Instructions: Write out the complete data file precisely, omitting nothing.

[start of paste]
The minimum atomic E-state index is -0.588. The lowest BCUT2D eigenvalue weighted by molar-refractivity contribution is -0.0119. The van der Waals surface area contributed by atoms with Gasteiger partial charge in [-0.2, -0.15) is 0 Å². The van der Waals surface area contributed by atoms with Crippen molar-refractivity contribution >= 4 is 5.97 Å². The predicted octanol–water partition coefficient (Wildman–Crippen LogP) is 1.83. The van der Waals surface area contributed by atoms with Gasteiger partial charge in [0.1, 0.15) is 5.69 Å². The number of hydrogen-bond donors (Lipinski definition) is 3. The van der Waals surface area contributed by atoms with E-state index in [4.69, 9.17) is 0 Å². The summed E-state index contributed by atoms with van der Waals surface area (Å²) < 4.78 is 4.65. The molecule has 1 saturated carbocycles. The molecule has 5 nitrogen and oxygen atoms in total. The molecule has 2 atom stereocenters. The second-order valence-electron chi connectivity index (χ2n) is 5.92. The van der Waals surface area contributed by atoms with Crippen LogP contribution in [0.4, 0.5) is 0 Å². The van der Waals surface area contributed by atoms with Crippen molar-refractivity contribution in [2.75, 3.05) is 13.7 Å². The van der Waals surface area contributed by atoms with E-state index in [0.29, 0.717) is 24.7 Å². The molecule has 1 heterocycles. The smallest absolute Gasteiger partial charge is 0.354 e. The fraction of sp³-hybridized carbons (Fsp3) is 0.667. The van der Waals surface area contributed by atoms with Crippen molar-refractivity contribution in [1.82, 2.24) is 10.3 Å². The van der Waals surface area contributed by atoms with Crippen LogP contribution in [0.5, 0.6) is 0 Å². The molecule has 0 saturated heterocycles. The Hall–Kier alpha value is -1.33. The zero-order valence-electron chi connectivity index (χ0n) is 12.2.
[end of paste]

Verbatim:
The minimum atomic E-state index is -0.588. The lowest BCUT2D eigenvalue weighted by molar-refractivity contribution is -0.0119. The van der Waals surface area contributed by atoms with Gasteiger partial charge in [-0.2, -0.15) is 0 Å². The van der Waals surface area contributed by atoms with Crippen molar-refractivity contribution >= 4 is 5.97 Å². The predicted octanol–water partition coefficient (Wildman–Crippen LogP) is 1.83. The van der Waals surface area contributed by atoms with Gasteiger partial charge in [0.1, 0.15) is 5.69 Å². The number of hydrogen-bond donors (Lipinski definition) is 3. The van der Waals surface area contributed by atoms with E-state index in [4.69, 9.17) is 0 Å². The summed E-state index contributed by atoms with van der Waals surface area (Å²) < 4.78 is 4.65. The molecule has 1 saturated carbocycles. The molecule has 5 nitrogen and oxygen atoms in total. The molecule has 2 atom stereocenters. The second-order valence-electron chi connectivity index (χ2n) is 5.92. The van der Waals surface area contributed by atoms with Crippen LogP contribution in [0.4, 0.5) is 0 Å². The van der Waals surface area contributed by atoms with Crippen molar-refractivity contribution in [2.75, 3.05) is 13.7 Å². The van der Waals surface area contributed by atoms with E-state index in [0.29, 0.717) is 24.7 Å². The molecule has 1 heterocycles. The smallest absolute Gasteiger partial charge is 0.354 e. The fraction of sp³-hybridized carbons (Fsp3) is 0.667. The van der Waals surface area contributed by atoms with Crippen molar-refractivity contribution in [1.82, 2.24) is 10.3 Å². The van der Waals surface area contributed by atoms with Crippen LogP contribution in [0.5, 0.6) is 0 Å². The molecule has 0 saturated heterocycles. The Hall–Kier alpha value is -1.33. The zero-order valence-electron chi connectivity index (χ0n) is 12.2.